What if they gave an upfront an nobody came?

A curious development of the upfront TV advertising market: Lotsa big check writing advertisers – like Johnson & Johnson and maybe Coke, too, – aren’t even showing up this year.

Per the Wall Street Journal,

“Even before J&J’s move was known, the broadcast upfront market was expected to be weak. Not only are marketers spending more on alternative venues, some are expected to hold back money for newer, digital options. Last year, the broadcast networks’ primetime upfront sales fell about 3.2% to $9.1 billion.”

If that’s irreversible, that’s a wake-up call to the TV networks, which may never see this money return. True, there’s always the latter-in-the-season “scatter” market, when networks get to turn the tables on Madison Avenue and charge far higher prices for TV time. But a fundamental shift might be coming to the business of advertising, such that the web offers companies far greater bang for their buck.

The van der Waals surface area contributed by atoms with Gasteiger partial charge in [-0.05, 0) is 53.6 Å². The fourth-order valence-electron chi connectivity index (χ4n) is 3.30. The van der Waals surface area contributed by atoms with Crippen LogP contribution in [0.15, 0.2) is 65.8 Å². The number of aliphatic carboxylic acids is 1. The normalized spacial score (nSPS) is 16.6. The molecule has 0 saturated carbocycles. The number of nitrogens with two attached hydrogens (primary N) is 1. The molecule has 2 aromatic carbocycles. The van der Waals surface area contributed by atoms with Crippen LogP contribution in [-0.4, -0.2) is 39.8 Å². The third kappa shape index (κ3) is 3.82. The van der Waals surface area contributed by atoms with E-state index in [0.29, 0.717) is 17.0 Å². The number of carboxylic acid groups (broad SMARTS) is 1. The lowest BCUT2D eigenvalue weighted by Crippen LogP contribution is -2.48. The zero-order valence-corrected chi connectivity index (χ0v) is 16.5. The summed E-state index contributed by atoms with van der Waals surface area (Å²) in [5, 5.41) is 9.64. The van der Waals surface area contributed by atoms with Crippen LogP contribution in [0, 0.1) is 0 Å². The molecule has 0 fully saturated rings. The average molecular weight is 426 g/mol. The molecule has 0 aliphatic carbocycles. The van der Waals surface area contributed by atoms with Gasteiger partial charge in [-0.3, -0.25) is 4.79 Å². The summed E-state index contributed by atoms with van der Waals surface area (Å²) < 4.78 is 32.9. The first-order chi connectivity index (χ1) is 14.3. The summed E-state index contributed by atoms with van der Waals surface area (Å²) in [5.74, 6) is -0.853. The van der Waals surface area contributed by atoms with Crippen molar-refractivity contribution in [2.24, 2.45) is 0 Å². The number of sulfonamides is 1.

Sure enough, the Journal also offers a separate look at how NBC Universal is preparing for that very eventuality.


NBC Universal, in an aggressive bid for the growing share of advertising dollars flowing to the Internet, unveiled a range of digital initiatives built around its television properties, including the creation of two broadband “TV channels.”…it also will launch a new video player on all of the company’s Web properties, including the sites of its local stations, Bravo, Sci-Fi and USA networks and the female-oriented online venture iVillage Inc.”

If there’s any good news in all this for television, its this: At least they know where there viewers have gone. With radio, not only do they not know where 8 million Howard Stern listeners went, they also are in denial about the need to look online for new acts.

Yeah, “broadcast yourself” indeed.